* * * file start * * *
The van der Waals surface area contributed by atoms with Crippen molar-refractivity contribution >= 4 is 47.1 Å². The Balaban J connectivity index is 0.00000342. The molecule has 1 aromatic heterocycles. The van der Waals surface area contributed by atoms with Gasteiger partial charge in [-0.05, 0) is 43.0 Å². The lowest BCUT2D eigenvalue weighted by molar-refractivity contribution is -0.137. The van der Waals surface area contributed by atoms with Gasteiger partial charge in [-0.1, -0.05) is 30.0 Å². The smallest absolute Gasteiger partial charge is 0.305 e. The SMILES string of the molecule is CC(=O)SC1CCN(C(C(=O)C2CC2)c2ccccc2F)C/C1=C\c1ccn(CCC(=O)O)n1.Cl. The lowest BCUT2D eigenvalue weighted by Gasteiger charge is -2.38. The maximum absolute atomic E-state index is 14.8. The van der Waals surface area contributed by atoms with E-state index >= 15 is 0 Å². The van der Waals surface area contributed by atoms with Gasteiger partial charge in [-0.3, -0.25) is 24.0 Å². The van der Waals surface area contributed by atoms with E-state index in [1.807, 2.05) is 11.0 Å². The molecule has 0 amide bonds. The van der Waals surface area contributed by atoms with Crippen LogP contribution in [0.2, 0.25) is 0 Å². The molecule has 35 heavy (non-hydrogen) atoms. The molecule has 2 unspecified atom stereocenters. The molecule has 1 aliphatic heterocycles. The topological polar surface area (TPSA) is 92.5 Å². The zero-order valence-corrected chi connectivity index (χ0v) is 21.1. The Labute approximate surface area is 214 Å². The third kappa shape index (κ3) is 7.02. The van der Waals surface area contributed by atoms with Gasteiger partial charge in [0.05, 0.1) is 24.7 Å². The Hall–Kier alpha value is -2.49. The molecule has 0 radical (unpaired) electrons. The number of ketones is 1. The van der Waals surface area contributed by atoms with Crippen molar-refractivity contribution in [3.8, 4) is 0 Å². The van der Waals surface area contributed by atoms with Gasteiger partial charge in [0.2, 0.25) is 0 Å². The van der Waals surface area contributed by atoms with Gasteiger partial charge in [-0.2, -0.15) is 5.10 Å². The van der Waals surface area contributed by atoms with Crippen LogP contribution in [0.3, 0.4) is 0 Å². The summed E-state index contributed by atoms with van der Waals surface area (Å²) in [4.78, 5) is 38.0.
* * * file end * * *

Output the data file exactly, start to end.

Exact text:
The van der Waals surface area contributed by atoms with Crippen molar-refractivity contribution >= 4 is 47.1 Å². The Balaban J connectivity index is 0.00000342. The molecule has 1 aromatic heterocycles. The van der Waals surface area contributed by atoms with Gasteiger partial charge in [-0.05, 0) is 43.0 Å². The lowest BCUT2D eigenvalue weighted by molar-refractivity contribution is -0.137. The van der Waals surface area contributed by atoms with Gasteiger partial charge in [-0.1, -0.05) is 30.0 Å². The smallest absolute Gasteiger partial charge is 0.305 e. The SMILES string of the molecule is CC(=O)SC1CCN(C(C(=O)C2CC2)c2ccccc2F)C/C1=C\c1ccn(CCC(=O)O)n1.Cl. The lowest BCUT2D eigenvalue weighted by Gasteiger charge is -2.38. The maximum absolute atomic E-state index is 14.8. The van der Waals surface area contributed by atoms with E-state index >= 15 is 0 Å². The van der Waals surface area contributed by atoms with Gasteiger partial charge in [-0.3, -0.25) is 24.0 Å². The van der Waals surface area contributed by atoms with E-state index in [1.807, 2.05) is 11.0 Å². The molecule has 0 amide bonds. The van der Waals surface area contributed by atoms with Crippen LogP contribution in [0.2, 0.25) is 0 Å². The molecule has 35 heavy (non-hydrogen) atoms. The molecule has 2 unspecified atom stereocenters. The molecule has 1 aliphatic heterocycles. The topological polar surface area (TPSA) is 92.5 Å². The zero-order valence-corrected chi connectivity index (χ0v) is 21.1. The Labute approximate surface area is 214 Å². The third kappa shape index (κ3) is 7.02. The van der Waals surface area contributed by atoms with Gasteiger partial charge in [0.05, 0.1) is 24.7 Å². The Hall–Kier alpha value is -2.49. The molecule has 0 radical (unpaired) electrons. The number of ketones is 1. The van der Waals surface area contributed by atoms with Crippen molar-refractivity contribution in [3.8, 4) is 0 Å². The van der Waals surface area contributed by atoms with Gasteiger partial charge in [0.2, 0.25) is 0 Å². The van der Waals surface area contributed by atoms with Gasteiger partial charge in [-0.2, -0.15) is 5.10 Å². The van der Waals surface area contributed by atoms with Crippen LogP contribution in [0.3, 0.4) is 0 Å². The summed E-state index contributed by atoms with van der Waals surface area (Å²) in [4.78, 5) is 38.0.